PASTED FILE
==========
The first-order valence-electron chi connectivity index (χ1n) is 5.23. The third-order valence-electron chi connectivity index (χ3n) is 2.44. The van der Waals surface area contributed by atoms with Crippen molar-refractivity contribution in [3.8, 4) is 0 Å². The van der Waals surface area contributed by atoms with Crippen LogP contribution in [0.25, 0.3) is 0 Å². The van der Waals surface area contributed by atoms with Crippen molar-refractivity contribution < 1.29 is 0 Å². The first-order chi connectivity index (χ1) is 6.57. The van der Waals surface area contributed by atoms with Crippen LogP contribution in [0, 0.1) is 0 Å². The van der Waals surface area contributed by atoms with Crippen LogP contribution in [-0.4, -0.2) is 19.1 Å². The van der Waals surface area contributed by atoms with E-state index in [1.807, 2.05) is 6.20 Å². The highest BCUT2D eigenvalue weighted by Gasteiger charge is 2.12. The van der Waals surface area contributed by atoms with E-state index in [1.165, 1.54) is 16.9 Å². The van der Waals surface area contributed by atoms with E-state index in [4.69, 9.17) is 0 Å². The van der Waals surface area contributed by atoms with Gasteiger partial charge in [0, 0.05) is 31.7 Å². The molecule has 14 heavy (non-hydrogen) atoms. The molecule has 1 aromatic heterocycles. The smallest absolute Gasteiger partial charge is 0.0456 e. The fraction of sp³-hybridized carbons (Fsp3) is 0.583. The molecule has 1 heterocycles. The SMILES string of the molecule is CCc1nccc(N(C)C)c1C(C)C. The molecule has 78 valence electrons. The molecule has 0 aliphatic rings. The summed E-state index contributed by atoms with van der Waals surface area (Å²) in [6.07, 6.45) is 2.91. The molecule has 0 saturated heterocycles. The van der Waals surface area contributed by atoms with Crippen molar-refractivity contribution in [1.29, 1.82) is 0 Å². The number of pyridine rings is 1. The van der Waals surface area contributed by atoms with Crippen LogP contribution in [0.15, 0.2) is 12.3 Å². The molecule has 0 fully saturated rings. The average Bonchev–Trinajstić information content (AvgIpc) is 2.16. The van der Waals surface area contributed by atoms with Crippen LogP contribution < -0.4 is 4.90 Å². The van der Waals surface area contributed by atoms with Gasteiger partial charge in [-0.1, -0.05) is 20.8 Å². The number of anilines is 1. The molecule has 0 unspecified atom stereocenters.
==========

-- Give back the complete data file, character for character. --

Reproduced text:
The first-order valence-electron chi connectivity index (χ1n) is 5.23. The third-order valence-electron chi connectivity index (χ3n) is 2.44. The van der Waals surface area contributed by atoms with Crippen molar-refractivity contribution in [3.8, 4) is 0 Å². The van der Waals surface area contributed by atoms with Crippen LogP contribution in [0.25, 0.3) is 0 Å². The van der Waals surface area contributed by atoms with Crippen molar-refractivity contribution < 1.29 is 0 Å². The first-order chi connectivity index (χ1) is 6.57. The van der Waals surface area contributed by atoms with Crippen LogP contribution in [0, 0.1) is 0 Å². The van der Waals surface area contributed by atoms with Crippen LogP contribution in [-0.4, -0.2) is 19.1 Å². The van der Waals surface area contributed by atoms with E-state index in [1.807, 2.05) is 6.20 Å². The highest BCUT2D eigenvalue weighted by Gasteiger charge is 2.12. The van der Waals surface area contributed by atoms with E-state index in [1.165, 1.54) is 16.9 Å². The van der Waals surface area contributed by atoms with E-state index in [4.69, 9.17) is 0 Å². The van der Waals surface area contributed by atoms with Gasteiger partial charge in [0, 0.05) is 31.7 Å². The molecule has 14 heavy (non-hydrogen) atoms. The molecule has 1 aromatic heterocycles. The smallest absolute Gasteiger partial charge is 0.0456 e. The fraction of sp³-hybridized carbons (Fsp3) is 0.583. The molecule has 1 heterocycles. The SMILES string of the molecule is CCc1nccc(N(C)C)c1C(C)C. The molecule has 78 valence electrons. The molecule has 0 aliphatic rings. The summed E-state index contributed by atoms with van der Waals surface area (Å²) in [6.07, 6.45) is 2.91. The molecule has 0 saturated heterocycles. The van der Waals surface area contributed by atoms with Crippen molar-refractivity contribution in [1.29, 1.82) is 0 Å². The number of pyridine rings is 1. The van der Waals surface area contributed by atoms with Crippen LogP contribution in [0.15, 0.2) is 12.3 Å². The molecule has 0 fully saturated rings. The average Bonchev–Trinajstić information content (AvgIpc) is 2.16. The van der Waals surface area contributed by atoms with Crippen LogP contribution < -0.4 is 4.90 Å². The van der Waals surface area contributed by atoms with Gasteiger partial charge in [-0.1, -0.05) is 20.8 Å². The number of anilines is 1. The molecule has 0 unspecified atom stereocenters.